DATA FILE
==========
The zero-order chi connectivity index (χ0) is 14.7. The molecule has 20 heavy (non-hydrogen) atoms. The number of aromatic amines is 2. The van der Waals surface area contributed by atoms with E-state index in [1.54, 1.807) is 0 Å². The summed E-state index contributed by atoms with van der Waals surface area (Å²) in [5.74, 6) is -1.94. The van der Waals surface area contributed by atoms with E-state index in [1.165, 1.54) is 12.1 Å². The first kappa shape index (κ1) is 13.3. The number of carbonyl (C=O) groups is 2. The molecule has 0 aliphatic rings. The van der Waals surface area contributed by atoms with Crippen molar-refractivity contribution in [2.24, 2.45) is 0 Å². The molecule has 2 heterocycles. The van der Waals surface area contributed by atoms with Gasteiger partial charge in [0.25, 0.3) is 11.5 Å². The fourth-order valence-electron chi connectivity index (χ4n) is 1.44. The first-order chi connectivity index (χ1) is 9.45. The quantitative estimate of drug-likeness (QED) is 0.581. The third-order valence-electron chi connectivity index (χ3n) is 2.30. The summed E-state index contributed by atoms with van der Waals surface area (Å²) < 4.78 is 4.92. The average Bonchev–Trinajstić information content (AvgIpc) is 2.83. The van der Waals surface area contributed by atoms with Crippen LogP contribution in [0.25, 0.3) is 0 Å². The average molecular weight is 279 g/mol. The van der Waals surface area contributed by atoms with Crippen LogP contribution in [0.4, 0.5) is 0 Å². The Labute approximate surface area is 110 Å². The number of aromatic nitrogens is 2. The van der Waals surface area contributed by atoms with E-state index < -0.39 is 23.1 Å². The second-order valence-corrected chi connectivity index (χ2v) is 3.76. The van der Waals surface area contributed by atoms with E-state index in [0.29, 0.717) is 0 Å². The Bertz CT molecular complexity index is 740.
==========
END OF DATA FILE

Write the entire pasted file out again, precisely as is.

The zero-order chi connectivity index (χ0) is 14.7. The molecule has 20 heavy (non-hydrogen) atoms. The number of aromatic amines is 2. The van der Waals surface area contributed by atoms with E-state index in [1.54, 1.807) is 0 Å². The summed E-state index contributed by atoms with van der Waals surface area (Å²) in [5.74, 6) is -1.94. The van der Waals surface area contributed by atoms with E-state index in [1.165, 1.54) is 12.1 Å². The first kappa shape index (κ1) is 13.3. The number of carbonyl (C=O) groups is 2. The molecule has 0 aliphatic rings. The van der Waals surface area contributed by atoms with Crippen molar-refractivity contribution in [2.24, 2.45) is 0 Å². The molecule has 2 heterocycles. The van der Waals surface area contributed by atoms with Gasteiger partial charge in [0.25, 0.3) is 11.5 Å². The fourth-order valence-electron chi connectivity index (χ4n) is 1.44. The first-order chi connectivity index (χ1) is 9.45. The quantitative estimate of drug-likeness (QED) is 0.581. The third-order valence-electron chi connectivity index (χ3n) is 2.30. The summed E-state index contributed by atoms with van der Waals surface area (Å²) < 4.78 is 4.92. The average Bonchev–Trinajstić information content (AvgIpc) is 2.83. The van der Waals surface area contributed by atoms with Crippen LogP contribution in [0.25, 0.3) is 0 Å². The average molecular weight is 279 g/mol. The van der Waals surface area contributed by atoms with Crippen LogP contribution in [0.4, 0.5) is 0 Å². The Labute approximate surface area is 110 Å². The number of aromatic nitrogens is 2. The van der Waals surface area contributed by atoms with E-state index < -0.39 is 23.1 Å². The second-order valence-corrected chi connectivity index (χ2v) is 3.76. The van der Waals surface area contributed by atoms with E-state index in [0.29, 0.717) is 0 Å². The Bertz CT molecular complexity index is 740.